- Lufia & The Fortress of Doom
- Lufia II: Rise of the Sinistrals
- Lufia: The Legend Returns
- Lufia: The Ruins of Lore
- Lufia: Curse of the Sinistrals
The release of Final Fantasy II (Final Fantasy IV) lead to a boost of popularity for console RPGs in the US, particularly Japanese titles. While Dragon Quest‘s success in Japan lead to the release of numerous games mimicking that style in Japan, that did not necessarily lead to success here in the US, with ports of Western PC RPGs being more likely to get a release than localized Japanese titles. The success of Final Fantasy II changed all that. Among the games in its wake was Lufia & The Fortress of Doom, the debut title from the Japanese developer Neverland, and published by Taito. The series would get three follow up titles: a prequel on the SNES, Lufia II: The Rise of the Sinistrals; a sequel on the Game Boy Color, Lufia: The Legend Returns; and a side story on the Game Boy Advance – Lufia: The Ruins of Lore. Seven years after this last installment was released, the series received new life in the form of a remake. Lufia II was remade for the Nintendo DS as Lufia: Curse of the Sinistrals – an action RPG telling a modified version of the original game’s story.
In Japan, the series is known as Estpolis Denki (“Record of Estpolis”). In North America, the series got its name from one of the main characters in the first game. Even though Lufia herself is absent from all successive games, the title stuck. The series also features one group of enemies as recurring antagonists throughout the series – the Sinistrals (“kyoushin” or “mad gods” in the Japanese version), four beings that are pure forces of evil that regularly menace the land and have to be repelled by a band of heroes each time. They seem conceptually inspired by the Four Horsemen of the Apocalypse from the Book of Revelation, though none of their designs or powers are taken from them.
Lufia and The Fortres of Doom opens in medias res, depicting the first band of heroes – Guy, Maxim, Selan (Serena in Japanese) and Artea (Arty in the Japanese release) taking on the Sinistrals. In these brief moments, it’s established that Maxim and Selan are in love, and that they’ve had a child. The heroes defeat the Sinistrals, and while Guy and Artea are able to escape with a teleport spell, Maxim and Selan are unable to escape, and they perish. 100 years later, the Sinistrals return, and it’s up to a new generation of heroes to defeat them once again.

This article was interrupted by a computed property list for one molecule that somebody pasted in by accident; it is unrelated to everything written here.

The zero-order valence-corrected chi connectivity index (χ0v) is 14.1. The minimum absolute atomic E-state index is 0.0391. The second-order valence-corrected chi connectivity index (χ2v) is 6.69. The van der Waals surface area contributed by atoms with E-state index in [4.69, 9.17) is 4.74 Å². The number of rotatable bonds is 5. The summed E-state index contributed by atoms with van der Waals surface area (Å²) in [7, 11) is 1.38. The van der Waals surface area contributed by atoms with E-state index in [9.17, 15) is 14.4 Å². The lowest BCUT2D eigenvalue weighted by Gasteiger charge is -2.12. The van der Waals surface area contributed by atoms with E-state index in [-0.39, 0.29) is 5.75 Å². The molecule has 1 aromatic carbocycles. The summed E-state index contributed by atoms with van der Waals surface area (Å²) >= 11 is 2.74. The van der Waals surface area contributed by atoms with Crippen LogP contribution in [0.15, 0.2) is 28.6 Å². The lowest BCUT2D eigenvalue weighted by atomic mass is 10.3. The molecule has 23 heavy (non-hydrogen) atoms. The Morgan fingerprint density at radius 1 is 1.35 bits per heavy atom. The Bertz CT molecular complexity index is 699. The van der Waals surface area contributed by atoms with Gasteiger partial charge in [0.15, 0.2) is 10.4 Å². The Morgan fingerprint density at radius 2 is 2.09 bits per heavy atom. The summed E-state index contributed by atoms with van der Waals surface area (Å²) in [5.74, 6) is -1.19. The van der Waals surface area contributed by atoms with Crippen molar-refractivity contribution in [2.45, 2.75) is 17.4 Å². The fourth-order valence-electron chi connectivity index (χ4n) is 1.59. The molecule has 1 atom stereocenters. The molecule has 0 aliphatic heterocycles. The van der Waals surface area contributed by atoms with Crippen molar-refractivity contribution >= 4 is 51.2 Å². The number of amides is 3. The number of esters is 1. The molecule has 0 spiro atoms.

The main character, whom the player can name freely (so long as it’s five characters or less). He is a typical anime protagonist, with bright red hair. He is not, however, a silent protagonist, and he will converse with other party members and with NPCs at various points in the game. He’s one of the two most powerful melee fighters in the party, and is also capable of casting defensive magic. He’s also the descendent of Maxim and Selan.
The main character’s childhood friend, and his love interest. Lufia is the most powerful spell-caster in the game, particularly when it comes to offensive spells and buff/de-buff spells, making her the party’s most useful combat spell-caster. Personality wise, she is something of a tsundere, chewing out the Hero when she thinks he might be straying, or is considering leaving her behind, while also becoming somewhat shy when he gets romantic-ish.
Knight of the army of Lorbenia, and the only party member who has no spell casting ability at all. He is a stronger melee fighter than the main character is. Aguro considers himself a noble figure, though he is not above bickering with the next party member to join like an they’re an old married couple.
A half-Elven girl who the party rescues from being sacrificed to monsters. She joins the party and, as mentioned earlier, bickers frequently with Aguro. While she is not as powerful a spell caster as Lufia, Jerin gains healing spells more quickly, and is the only party member who can cast a “Raise” spell, making her the ideal dedicated healer for the party.